“Are you ready?”
In the darkness, it was impossible to see where the voice came from. At least, not for Sergius. He needed light.
In normal circumstances, Sergius would have light. After all, he was a White Swan. Light radiated from his feathers naturally, and so he was usually never in the darkness. And if he needed more light than that, he would dip a feather in some water and light would burst forth from it. If he had touched a lake, he could light up a whole town that way — along with giving it miraculous healing powers as well.
But these were not normal circumstances. Sergius needed to be discrete, and that meant that he had to be human.
And this meant that no light.
Sergius scanned the horizon, frowning. “You realize that I am blind right now, don’t you? It’s too dark for me to see anything.”
“Sorry, I forgot,” the voice said apologetically. “I see everything fine right now in the darkness. In fact, it’s easier to see than when it’s bright outside. It’s hard to remember sometimes, you know, how it used to be difficult to see in the dark when I was — but I suppose that doesn’t matter anymore.” Two red lamps lit up — the Black Swan’s eyes — and cast an eerie red glow everywhere. “You look good,” the Black Swan said to Sergius. “Very human. Very convincing. It’s nice to finally meet you properly. Sergius, isn’t it?”
Sergius nodded. “And you? Have I met you before?”
“Only in passing, when I was still a White Swan,” the Black Swan said sadly. “My name is Nausio. Perhaps you remember me?” he added hopefully.
Sergius shook his head. “No, sorry.”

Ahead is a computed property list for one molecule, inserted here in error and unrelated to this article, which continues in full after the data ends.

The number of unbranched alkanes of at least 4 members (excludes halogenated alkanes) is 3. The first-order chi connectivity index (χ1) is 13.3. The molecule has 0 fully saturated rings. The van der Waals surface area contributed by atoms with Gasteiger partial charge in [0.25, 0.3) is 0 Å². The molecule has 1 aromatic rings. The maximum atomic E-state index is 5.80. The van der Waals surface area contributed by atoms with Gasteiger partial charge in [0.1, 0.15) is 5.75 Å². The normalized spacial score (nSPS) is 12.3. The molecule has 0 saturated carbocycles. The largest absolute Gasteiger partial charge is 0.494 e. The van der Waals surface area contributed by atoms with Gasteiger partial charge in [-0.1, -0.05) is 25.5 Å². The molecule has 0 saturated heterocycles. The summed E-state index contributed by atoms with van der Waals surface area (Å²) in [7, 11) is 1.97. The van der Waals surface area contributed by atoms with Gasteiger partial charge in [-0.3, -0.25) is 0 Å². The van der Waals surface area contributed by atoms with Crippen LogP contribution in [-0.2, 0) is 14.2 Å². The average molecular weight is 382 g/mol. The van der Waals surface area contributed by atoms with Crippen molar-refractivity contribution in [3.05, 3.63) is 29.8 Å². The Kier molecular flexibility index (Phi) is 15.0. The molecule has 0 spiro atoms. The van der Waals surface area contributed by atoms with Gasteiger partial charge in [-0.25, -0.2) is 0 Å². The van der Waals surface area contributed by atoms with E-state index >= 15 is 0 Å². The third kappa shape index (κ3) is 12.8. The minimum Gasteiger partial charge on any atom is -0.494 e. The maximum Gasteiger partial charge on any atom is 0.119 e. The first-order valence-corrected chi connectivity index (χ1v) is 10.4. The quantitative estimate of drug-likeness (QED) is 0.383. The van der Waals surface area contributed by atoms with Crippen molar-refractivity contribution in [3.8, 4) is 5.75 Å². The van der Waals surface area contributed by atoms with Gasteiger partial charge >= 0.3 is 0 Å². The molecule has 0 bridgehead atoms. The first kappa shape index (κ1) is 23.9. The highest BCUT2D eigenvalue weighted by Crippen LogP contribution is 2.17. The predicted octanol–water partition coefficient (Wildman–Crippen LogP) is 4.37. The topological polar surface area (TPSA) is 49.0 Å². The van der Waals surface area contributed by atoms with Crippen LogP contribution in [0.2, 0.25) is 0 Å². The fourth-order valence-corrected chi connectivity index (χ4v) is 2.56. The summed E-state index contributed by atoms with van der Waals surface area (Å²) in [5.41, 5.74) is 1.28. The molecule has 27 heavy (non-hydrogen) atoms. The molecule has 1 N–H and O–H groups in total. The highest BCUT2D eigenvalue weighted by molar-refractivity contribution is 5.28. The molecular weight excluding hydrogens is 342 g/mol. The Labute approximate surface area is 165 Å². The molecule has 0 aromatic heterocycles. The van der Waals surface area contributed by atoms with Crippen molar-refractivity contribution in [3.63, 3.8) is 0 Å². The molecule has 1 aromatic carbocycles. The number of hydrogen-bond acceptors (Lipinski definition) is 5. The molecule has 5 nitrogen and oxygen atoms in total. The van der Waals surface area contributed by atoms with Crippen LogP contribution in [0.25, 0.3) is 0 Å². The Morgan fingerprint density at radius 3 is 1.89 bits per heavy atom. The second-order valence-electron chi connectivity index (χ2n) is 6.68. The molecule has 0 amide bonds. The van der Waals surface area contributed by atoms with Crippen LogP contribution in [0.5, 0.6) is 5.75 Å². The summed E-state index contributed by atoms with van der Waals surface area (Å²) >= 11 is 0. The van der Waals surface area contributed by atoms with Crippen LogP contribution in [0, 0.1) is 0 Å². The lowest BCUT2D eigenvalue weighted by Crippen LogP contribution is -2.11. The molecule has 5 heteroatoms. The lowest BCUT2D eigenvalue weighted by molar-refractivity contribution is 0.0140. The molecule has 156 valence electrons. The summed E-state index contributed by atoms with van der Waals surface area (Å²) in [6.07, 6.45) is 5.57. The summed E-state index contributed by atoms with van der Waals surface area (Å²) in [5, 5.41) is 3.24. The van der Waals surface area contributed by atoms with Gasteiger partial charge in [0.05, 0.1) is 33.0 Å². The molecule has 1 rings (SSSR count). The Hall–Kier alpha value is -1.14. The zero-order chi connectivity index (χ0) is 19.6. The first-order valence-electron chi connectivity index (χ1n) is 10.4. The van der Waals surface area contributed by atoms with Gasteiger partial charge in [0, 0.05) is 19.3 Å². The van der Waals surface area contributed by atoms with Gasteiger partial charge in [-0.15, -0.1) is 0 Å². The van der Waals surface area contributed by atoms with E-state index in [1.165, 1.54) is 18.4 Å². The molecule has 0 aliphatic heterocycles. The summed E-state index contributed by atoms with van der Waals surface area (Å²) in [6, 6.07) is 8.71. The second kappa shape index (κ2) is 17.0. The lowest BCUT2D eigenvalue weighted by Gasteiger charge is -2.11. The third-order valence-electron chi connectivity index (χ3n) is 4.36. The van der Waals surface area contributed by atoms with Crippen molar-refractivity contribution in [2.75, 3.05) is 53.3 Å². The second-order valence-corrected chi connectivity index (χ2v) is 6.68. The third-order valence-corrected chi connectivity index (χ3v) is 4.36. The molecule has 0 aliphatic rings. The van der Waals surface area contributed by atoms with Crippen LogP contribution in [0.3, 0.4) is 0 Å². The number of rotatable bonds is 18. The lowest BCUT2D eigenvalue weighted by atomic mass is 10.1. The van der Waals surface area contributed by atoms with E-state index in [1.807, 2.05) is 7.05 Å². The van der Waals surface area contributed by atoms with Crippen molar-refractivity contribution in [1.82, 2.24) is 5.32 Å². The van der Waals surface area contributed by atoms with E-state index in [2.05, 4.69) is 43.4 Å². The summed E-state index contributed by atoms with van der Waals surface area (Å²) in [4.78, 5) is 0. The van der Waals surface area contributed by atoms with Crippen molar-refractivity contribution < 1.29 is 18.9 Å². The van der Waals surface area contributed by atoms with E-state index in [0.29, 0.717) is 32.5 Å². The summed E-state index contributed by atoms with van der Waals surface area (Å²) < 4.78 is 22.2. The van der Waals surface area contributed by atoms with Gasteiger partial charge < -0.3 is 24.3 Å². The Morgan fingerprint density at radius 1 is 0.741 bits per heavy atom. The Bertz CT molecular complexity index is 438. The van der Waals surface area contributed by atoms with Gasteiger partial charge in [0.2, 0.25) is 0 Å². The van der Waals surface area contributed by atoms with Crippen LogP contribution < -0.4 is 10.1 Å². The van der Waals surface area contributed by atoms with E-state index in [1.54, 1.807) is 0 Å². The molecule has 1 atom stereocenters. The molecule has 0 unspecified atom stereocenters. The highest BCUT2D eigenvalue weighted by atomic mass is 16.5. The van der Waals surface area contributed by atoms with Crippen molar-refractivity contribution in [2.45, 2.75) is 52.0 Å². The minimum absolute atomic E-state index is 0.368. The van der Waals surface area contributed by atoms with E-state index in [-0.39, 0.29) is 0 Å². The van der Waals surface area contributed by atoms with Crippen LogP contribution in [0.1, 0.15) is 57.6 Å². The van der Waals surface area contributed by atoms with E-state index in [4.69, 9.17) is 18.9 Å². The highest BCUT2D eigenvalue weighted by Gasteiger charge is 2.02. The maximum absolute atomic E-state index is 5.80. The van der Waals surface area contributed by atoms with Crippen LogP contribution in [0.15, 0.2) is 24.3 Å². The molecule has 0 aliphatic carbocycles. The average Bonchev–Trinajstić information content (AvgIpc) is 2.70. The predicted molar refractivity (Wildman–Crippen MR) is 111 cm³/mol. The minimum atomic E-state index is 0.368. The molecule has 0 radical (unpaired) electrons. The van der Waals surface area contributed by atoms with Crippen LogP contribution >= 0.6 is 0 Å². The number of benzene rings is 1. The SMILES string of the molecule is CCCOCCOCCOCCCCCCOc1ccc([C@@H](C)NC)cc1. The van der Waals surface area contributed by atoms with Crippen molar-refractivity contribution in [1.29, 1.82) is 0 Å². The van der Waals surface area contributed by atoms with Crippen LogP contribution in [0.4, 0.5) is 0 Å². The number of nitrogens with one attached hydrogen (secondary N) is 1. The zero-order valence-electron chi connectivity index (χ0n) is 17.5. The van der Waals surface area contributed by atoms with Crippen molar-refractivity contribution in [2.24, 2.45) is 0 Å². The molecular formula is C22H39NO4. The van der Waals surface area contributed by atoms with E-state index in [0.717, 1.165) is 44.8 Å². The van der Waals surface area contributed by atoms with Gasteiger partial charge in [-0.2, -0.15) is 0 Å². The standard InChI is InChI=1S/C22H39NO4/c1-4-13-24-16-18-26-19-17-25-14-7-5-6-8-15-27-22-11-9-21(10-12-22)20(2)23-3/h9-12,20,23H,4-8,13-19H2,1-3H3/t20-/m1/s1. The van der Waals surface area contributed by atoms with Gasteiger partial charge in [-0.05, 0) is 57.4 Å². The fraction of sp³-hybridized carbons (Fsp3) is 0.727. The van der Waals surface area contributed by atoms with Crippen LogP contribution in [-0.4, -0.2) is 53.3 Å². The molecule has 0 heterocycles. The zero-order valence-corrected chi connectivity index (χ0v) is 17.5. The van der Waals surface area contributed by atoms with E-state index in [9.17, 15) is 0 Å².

“It’s okay,” Nausio said lightly. Though as soon as Nausio said this, Sergius knew that not only was Nausio definitely not okay that Sergius did not remember him at all, but that he was actually quite disappointed with the answer. “I didn’t expect you would remember me. You being such an important Swan and all that. It must be nice to be so important. You’re one of the Twelve, aren’t you?”
Sergius scowled. “Eleven. Not Twelve. One of us was destroyed, remember?”
“Oh. Sorry,” Nausio said apologetically. “Still, it’s an honor to finally meet with you, and especially to be given a chance to work with such a distinguished White Swan!” Nausio bowed his head, and as he did so, he closed his eyes and the light vanished.
Sergius jumped, startled. “Nausio! Light!”
Nausio’s eyes blinked open. “Sorry. I forgot.”
Sergius shifted uneasily on his feet and rubbed his hands on his arms. It was cold. “Let’s get this over with,” he said with a groan. “Tell me what you know.”
“About the case?” Nausio asked. “It’s a messy one.”
“They usually are.”
“This one is even messier,” Nausio said importantly, stretching his neck higher in a dramatic fashion. He stretched his wing and pointed. “You see over there?” he said, his voice starting to swell as he started his story. “Three humans were murdered there yesterday. A father, a mother, and their daughter. All three of them murdered together in their home. A tragedy, don’t you think?”